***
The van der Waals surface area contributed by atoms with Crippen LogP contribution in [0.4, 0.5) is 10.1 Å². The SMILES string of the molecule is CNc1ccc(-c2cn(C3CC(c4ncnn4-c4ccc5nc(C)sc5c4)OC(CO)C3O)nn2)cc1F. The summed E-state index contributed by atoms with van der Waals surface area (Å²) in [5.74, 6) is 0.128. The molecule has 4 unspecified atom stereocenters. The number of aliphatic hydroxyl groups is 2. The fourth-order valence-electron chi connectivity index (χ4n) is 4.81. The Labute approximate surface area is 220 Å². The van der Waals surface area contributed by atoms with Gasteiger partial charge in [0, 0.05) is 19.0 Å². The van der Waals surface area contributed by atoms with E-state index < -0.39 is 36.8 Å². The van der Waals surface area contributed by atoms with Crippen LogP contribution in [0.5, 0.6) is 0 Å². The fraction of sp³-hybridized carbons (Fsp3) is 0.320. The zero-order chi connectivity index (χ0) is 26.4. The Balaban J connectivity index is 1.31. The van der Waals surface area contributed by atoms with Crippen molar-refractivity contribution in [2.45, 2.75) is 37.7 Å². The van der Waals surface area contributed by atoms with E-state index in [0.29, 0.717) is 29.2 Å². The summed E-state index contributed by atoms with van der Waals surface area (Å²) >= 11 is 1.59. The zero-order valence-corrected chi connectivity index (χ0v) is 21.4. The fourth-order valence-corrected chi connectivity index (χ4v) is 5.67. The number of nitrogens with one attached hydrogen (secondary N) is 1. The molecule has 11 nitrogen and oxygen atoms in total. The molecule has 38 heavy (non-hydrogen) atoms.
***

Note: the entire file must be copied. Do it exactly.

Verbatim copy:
The van der Waals surface area contributed by atoms with Crippen LogP contribution in [0.4, 0.5) is 10.1 Å². The SMILES string of the molecule is CNc1ccc(-c2cn(C3CC(c4ncnn4-c4ccc5nc(C)sc5c4)OC(CO)C3O)nn2)cc1F. The summed E-state index contributed by atoms with van der Waals surface area (Å²) in [5.74, 6) is 0.128. The molecule has 4 unspecified atom stereocenters. The number of aliphatic hydroxyl groups is 2. The fourth-order valence-electron chi connectivity index (χ4n) is 4.81. The Labute approximate surface area is 220 Å². The van der Waals surface area contributed by atoms with Gasteiger partial charge in [0, 0.05) is 19.0 Å². The van der Waals surface area contributed by atoms with E-state index < -0.39 is 36.8 Å². The van der Waals surface area contributed by atoms with Crippen LogP contribution in [0.5, 0.6) is 0 Å². The fraction of sp³-hybridized carbons (Fsp3) is 0.320. The zero-order chi connectivity index (χ0) is 26.4. The Balaban J connectivity index is 1.31. The van der Waals surface area contributed by atoms with Crippen molar-refractivity contribution in [2.45, 2.75) is 37.7 Å². The van der Waals surface area contributed by atoms with E-state index in [0.29, 0.717) is 29.2 Å². The summed E-state index contributed by atoms with van der Waals surface area (Å²) >= 11 is 1.59. The zero-order valence-corrected chi connectivity index (χ0v) is 21.4. The fourth-order valence-corrected chi connectivity index (χ4v) is 5.67. The number of nitrogens with one attached hydrogen (secondary N) is 1. The molecule has 11 nitrogen and oxygen atoms in total. The molecule has 38 heavy (non-hydrogen) atoms.